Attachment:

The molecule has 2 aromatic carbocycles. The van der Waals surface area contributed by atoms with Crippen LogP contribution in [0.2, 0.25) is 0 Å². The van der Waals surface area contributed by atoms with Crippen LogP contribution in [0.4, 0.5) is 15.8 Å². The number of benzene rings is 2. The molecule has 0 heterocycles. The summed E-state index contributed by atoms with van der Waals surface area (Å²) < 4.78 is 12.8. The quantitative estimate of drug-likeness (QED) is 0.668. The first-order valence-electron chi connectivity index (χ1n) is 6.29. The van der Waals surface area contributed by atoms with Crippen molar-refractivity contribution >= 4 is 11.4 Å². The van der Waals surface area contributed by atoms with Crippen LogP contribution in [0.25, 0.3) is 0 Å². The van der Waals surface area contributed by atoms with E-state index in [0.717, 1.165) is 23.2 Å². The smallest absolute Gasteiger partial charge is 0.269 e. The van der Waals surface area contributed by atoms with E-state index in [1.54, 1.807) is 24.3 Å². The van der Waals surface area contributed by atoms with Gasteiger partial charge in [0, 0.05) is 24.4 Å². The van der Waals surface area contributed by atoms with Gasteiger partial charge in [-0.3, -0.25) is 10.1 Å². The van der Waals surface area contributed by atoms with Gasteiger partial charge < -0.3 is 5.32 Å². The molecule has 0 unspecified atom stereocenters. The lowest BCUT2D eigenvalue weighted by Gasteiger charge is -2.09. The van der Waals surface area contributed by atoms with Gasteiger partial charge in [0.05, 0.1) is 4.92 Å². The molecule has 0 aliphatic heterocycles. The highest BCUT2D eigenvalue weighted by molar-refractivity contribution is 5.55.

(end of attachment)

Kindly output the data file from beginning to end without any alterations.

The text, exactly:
The molecule has 2 aromatic carbocycles. The van der Waals surface area contributed by atoms with Crippen LogP contribution in [0.2, 0.25) is 0 Å². The van der Waals surface area contributed by atoms with Crippen LogP contribution in [0.4, 0.5) is 15.8 Å². The number of benzene rings is 2. The molecule has 0 heterocycles. The summed E-state index contributed by atoms with van der Waals surface area (Å²) < 4.78 is 12.8. The quantitative estimate of drug-likeness (QED) is 0.668. The first-order valence-electron chi connectivity index (χ1n) is 6.29. The van der Waals surface area contributed by atoms with Crippen molar-refractivity contribution >= 4 is 11.4 Å². The van der Waals surface area contributed by atoms with Crippen LogP contribution in [0.25, 0.3) is 0 Å². The van der Waals surface area contributed by atoms with E-state index in [0.717, 1.165) is 23.2 Å². The smallest absolute Gasteiger partial charge is 0.269 e. The van der Waals surface area contributed by atoms with E-state index in [1.54, 1.807) is 24.3 Å². The van der Waals surface area contributed by atoms with Gasteiger partial charge in [0, 0.05) is 24.4 Å². The van der Waals surface area contributed by atoms with Gasteiger partial charge in [-0.3, -0.25) is 10.1 Å². The van der Waals surface area contributed by atoms with Gasteiger partial charge < -0.3 is 5.32 Å². The molecule has 0 unspecified atom stereocenters. The lowest BCUT2D eigenvalue weighted by Gasteiger charge is -2.09. The van der Waals surface area contributed by atoms with Gasteiger partial charge in [0.05, 0.1) is 4.92 Å². The molecule has 0 aliphatic heterocycles. The highest BCUT2D eigenvalue weighted by molar-refractivity contribution is 5.55.